Pakistan's new finance minister on Friday agreed with IMF recommendations to reduce fuel subsidies and end a business tax amnesty scheme, pledging to pursue structural reforms to boost a crisis-wracked economy.
The International Monetary Fund (IMF) in 2019 approved a $6 billion loan over three years for Pakistan but disbursement has been slowed by concerns about the pace of reforms.
Finance Minister Miftah Ismail, who took office this month after a previous government lost a no-confidence vote, said he had "good discussions" with the IMF on a visit during the Washington-based lender's annual spring meetings.
"They've talked about removing the subsidy on fuel. I agree with them," Ismail, himself a former IMF economist, said at the Atlantic Council.
"We can't afford to do the subsidies that we're doing. So we're going to have to curtail this," he said.
He said that former prime minister Imran Khan, seeking to avoid ouster, set a "trap" for his successors through heavy subsidies on fuel and electricity, as well as a tax amnesty scheme for businesses -- measures that derailed a disbursement from the IMF loan.
"He gave an amnesty to businesses for setting up factories so that they don't have to pay taxes, or even if they evaded taxes that's ok," Ismail told reporters at an event organized by Pakistan's embassy.
But Ismail added that some targeted subsidies should remain for Pakistan's poorest amid sky-high global prices.
The country's new Prime Minister Shehbaz Sharif has vowed to jumpstart a moribund economy, certain to be a major issue in elections due next year.
Pakistan has repeatedly sought international support and suffers from a chronically weak tax base.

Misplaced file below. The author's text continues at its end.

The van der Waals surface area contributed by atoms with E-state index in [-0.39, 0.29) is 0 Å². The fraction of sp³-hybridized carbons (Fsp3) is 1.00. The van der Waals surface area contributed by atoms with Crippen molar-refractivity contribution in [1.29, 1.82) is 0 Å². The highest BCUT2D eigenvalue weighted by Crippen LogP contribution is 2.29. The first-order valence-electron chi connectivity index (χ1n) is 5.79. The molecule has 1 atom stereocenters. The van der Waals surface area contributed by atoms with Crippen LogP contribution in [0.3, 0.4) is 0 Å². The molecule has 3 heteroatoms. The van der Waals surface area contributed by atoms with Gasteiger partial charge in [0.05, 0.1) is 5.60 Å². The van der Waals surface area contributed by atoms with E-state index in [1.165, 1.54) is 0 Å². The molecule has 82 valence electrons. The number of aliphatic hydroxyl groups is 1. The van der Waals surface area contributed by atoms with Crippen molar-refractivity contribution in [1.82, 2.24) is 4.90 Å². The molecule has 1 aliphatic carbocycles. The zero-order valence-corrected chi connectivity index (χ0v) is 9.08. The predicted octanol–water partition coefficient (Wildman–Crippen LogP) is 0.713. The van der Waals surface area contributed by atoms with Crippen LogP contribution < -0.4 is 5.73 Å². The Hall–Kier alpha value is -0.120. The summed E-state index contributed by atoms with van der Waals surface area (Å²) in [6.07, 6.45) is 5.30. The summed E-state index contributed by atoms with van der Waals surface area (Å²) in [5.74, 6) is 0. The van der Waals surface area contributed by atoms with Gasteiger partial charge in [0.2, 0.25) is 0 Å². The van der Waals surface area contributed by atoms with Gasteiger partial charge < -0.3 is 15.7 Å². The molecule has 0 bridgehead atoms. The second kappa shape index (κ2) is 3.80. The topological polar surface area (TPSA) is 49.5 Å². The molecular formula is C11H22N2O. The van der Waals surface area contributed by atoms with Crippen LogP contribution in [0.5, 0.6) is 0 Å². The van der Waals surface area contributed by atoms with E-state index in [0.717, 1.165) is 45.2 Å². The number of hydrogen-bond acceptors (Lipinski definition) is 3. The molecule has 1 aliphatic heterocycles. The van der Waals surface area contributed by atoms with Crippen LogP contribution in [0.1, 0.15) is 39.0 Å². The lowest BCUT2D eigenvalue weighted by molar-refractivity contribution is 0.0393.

Ismail said that Pakistan, the world's fifth most-populous nation, needed to move to a new economic model by removing obstacles and promoting exports to the world.
"We have such an elite-benefitting country that almost every subsidy that you can speak of actually goes to the richest people," he said.
Ismail said his immediate goal was reining in double-digit inflation -- a target complicated by lifting fuel subsidies -- and kickstarting job creation.
He denied Pakistan was in danger of defaulting on its debts, with foreign reserves currently standing at $10 billion, and much of its bilateral debt held with friendly countries China, Saudi Arabia and the UAE.
Sharif has little over a year before he has to call a general election, leaving observers wondering whether ousting Khan will backfire, since his government inherited an economic crisis that will take time to overcome.
But Ismail said there was "never a wrong time to do the right thing."
"If what we claim is true, and we are actually more competent, then we should be able to make a difference in a few months. And if we don't, we'll be thrown out by the people, which is fine."